Can I use Object#hashCode to store the hash of a password?

To save a file i defined the following method

public int encrypt(String fileName, String password) {
   return (fileName.concat(password)).hashCode();
}

This returns a hashvalue that is stored in a file. Whenever the user wants to access the file, he enters the password, and if the same hash is generated, he can access the file.

I suppose this isn’t really safe, but how safe it is? How high is the chance that String#hashCode generates the same hash with two different inputs?

EDIT:

According to your answers I changed the code:

public String encrypt(String password) {
        String hash = "";
        try {
            MessageDigest md5 = MessageDigest.getInstance("SHA-512");
            byte [] digest = md5.digest(password.getBytes("UTF-8"));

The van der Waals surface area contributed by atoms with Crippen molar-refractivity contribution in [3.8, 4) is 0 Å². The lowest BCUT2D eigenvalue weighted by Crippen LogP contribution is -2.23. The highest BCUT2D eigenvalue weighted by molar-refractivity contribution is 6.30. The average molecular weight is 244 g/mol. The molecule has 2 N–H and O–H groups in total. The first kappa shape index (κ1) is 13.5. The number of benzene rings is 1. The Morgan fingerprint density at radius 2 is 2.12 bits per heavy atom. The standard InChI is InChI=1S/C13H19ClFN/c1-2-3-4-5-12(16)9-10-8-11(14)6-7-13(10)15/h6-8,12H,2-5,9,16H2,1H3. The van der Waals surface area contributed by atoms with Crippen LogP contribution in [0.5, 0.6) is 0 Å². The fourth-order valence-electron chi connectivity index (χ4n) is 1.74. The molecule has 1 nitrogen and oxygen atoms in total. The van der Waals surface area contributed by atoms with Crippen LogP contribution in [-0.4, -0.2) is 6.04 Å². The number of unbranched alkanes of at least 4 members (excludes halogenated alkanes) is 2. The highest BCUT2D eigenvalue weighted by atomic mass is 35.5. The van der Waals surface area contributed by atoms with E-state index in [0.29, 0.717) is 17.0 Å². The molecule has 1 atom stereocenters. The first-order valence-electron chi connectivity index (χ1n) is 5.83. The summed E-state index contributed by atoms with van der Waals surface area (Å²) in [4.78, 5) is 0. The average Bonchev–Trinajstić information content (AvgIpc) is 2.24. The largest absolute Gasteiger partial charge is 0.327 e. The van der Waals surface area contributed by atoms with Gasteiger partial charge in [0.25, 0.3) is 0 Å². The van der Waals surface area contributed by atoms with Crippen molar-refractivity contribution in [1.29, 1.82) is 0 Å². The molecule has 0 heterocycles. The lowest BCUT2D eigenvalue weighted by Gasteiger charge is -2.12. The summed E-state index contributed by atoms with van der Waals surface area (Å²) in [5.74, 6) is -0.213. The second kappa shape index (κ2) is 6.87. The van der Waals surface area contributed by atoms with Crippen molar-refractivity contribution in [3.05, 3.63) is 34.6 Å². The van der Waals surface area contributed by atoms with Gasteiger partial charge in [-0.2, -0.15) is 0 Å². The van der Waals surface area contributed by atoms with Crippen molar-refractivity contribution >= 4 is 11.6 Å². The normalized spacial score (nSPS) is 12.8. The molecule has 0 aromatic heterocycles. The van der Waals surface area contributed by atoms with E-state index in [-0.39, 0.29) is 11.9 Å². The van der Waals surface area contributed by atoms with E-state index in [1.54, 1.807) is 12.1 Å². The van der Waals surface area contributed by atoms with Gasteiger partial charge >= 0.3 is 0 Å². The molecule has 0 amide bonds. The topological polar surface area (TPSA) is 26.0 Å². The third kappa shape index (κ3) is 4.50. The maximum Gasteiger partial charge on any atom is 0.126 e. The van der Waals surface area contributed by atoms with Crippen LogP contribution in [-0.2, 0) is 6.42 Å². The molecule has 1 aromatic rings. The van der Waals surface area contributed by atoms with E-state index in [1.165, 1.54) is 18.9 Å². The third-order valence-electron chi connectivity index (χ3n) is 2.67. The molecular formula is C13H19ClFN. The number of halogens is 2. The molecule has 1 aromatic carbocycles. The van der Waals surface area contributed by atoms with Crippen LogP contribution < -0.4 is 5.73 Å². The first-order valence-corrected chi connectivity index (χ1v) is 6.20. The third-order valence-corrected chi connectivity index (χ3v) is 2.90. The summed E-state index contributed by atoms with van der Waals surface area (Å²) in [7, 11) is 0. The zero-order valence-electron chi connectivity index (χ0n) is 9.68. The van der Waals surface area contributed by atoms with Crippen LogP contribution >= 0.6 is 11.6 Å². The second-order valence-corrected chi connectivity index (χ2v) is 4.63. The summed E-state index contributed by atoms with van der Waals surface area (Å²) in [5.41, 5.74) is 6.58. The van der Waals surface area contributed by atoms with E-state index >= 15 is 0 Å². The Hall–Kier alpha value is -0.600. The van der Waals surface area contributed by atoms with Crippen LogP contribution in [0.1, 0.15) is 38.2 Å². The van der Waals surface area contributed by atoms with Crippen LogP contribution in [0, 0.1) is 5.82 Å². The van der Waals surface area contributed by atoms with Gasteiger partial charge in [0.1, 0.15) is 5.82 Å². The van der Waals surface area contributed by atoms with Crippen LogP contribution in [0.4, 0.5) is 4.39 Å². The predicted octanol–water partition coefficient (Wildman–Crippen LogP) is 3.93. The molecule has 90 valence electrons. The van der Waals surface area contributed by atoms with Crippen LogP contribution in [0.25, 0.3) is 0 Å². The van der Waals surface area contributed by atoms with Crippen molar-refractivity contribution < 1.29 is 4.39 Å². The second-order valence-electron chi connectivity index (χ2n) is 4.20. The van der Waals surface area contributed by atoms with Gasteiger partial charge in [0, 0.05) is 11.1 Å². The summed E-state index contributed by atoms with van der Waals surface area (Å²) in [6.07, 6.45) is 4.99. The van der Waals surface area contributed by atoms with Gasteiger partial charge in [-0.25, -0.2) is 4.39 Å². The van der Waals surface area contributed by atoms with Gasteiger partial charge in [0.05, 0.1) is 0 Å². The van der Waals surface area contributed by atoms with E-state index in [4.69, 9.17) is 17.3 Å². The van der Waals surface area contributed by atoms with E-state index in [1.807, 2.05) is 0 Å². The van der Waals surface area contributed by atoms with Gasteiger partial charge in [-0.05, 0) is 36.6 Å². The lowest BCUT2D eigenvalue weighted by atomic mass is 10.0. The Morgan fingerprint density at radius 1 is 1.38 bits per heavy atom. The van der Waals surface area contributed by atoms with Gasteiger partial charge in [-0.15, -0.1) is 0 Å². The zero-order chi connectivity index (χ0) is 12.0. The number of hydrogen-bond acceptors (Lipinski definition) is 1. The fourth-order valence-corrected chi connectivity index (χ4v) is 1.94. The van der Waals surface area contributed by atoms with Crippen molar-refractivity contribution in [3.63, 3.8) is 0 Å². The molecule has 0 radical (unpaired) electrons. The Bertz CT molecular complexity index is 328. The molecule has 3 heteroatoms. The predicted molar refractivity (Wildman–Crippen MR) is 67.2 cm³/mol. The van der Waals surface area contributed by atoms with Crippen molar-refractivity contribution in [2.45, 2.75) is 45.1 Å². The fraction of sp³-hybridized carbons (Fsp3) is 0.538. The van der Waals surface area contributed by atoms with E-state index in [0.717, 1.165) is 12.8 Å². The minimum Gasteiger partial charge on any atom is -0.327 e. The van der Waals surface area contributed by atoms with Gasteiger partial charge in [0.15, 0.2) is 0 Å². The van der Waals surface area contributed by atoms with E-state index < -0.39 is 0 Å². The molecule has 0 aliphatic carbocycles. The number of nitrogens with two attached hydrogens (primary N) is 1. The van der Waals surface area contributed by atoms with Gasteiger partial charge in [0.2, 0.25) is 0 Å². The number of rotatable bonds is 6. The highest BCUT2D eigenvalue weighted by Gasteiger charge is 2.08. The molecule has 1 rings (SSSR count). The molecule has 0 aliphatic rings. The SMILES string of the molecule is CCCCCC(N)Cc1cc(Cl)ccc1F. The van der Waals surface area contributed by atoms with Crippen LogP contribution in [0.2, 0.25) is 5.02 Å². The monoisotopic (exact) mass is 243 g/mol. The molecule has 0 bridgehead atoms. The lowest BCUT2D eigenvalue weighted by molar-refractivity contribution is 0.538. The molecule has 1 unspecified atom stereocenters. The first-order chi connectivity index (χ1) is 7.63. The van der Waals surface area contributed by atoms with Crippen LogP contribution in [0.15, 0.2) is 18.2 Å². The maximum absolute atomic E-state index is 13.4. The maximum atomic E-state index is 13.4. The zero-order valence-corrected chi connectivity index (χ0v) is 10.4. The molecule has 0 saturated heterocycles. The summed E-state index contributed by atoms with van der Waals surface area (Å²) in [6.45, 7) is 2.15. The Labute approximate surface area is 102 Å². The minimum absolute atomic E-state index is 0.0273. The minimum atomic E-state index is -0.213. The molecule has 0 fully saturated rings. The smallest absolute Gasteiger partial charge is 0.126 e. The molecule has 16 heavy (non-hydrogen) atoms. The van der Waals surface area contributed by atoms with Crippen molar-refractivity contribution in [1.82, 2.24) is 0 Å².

hash = Arrays.toString(digest);
        } catch (UnsupportedEncodingException e) {
            e.printStackTrace();
        } catch (NoSuchAlgorithmException e) {
            e.printStackTrace();
        }
        return hash;
    }

So it should be better now??

Answer

This is a bad idea – you should use a normal cryptographic hash such as SHA-1, just as NullUserException says.

However, it would be portable – the docs for String.hashCode() state the algorithm explicitly. Any JRE implementing the docs properly should give the same hash code. However, because of the way hashCode()‘s algorithm works, it’s pretty easy to find a string which will generate any particular hash code – even one starting with a specific prefix – so an attacker who knew the hash could attack your application very easily. Cryptographic hashes are designed to make it hard to engineer a key to match a particular hash.

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